“All elements, let’s go,” came Kirk’s order over the radio. The Black Jacks’ first mission was underway.
Once free of the confines of FOB Sharana, the convoy spread out along the highway in tactical formation, each vehicle gunner mindful of his sector of responsibility as the MRAPs made their way through towns and villages of various sizes.
Crowds of Afghans watched the convoy intently from the sides of the road as it passed through each village. Many of the children waved and flashed a “thumbs-up” sign at the lumbering MRAPs, as some of the gunners returned the gesture.
The minutes turned into hours as crews wound their way, uneventfully, through eastern Afghanistan, followed close behind by a logistics patrol Kirk and his men were assigned to clear a path for. The patrol had, early on, passed from blacktop to dirt road and in several places along the usually dusty route crews had to carefully maneuver their vehicles around, and through, pockets of water and muck left behind by recent rains and melting snow.
For the most part the convoy was able to remain on the main road, but it was when they had to maneuver their MRAPs off the main route and through bypass — because the primary road was either washed out or otherwise damaged — that the journey became more nerve-wracking.
Planting IEDs in bypasses is a favorite tactic of the enemy. But also, this time of year, weather-ravaged roads are not always fit for such large vehicles.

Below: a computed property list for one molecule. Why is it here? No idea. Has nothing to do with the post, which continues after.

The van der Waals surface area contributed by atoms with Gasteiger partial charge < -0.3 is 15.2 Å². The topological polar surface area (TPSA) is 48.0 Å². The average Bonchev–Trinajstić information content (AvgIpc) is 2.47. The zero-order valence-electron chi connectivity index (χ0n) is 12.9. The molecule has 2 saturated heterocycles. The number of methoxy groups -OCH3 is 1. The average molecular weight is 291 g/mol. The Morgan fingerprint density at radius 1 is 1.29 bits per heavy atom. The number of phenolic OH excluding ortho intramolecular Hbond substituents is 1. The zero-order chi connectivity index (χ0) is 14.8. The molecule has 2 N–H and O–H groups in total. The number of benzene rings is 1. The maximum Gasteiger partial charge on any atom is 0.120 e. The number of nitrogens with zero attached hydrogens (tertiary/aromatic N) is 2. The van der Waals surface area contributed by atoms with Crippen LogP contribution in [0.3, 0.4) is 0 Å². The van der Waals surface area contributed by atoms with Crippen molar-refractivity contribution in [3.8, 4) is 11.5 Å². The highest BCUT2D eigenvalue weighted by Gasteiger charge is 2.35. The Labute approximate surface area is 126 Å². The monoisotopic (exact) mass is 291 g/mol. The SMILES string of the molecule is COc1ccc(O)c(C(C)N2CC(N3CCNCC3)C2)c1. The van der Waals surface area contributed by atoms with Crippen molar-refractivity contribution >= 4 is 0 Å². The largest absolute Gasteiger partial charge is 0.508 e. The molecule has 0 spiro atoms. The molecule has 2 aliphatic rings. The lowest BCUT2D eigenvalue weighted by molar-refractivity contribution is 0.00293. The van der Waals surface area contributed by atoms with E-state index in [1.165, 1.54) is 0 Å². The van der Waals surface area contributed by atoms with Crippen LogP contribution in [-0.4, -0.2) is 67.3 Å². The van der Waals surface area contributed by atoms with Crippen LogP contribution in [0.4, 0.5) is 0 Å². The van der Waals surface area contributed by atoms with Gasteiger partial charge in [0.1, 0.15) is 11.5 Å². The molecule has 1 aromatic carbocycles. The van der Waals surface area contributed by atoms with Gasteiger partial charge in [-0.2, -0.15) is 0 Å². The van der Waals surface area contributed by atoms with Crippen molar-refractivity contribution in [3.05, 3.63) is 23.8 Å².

• • • • •
Late in the afternoon the convoy rolled into a village which would serve as the furthest point of the day’s patrol.
Two-thirds of the way through the village the convoy’s lead vehicle, commanded by Staff Sgt. Gary Rhodes of Wyandot, Okla., Forward Support Co., 203rd Engineers, stopped short of a ditch that had been dug across the road by Afghan road crews. A narrow bypass that jutted out to the right of the ditch then turned sharply to the left back towards the road, had been built around the obstacle, and Rhodes — after surveying the area — made a decision to go around. It was the only way through.
“Leader, this is One, we’ve got a ditch across the road so we’re taking a bypass, over,” Rhodes announced over the radio, informing Kirk and the rest of the convoy what also lay ahead for them.
Slowly Rhodes’ hulking RG-31, with a cumbersome mine roller device attached to its front, eased off the main road onto the bypass, which looked as if it has just been dug only a few days earlier. The MRAP’s tires quickly sank several inches into the fresh earth but in four-wheel drive the vehicle continued to move forward.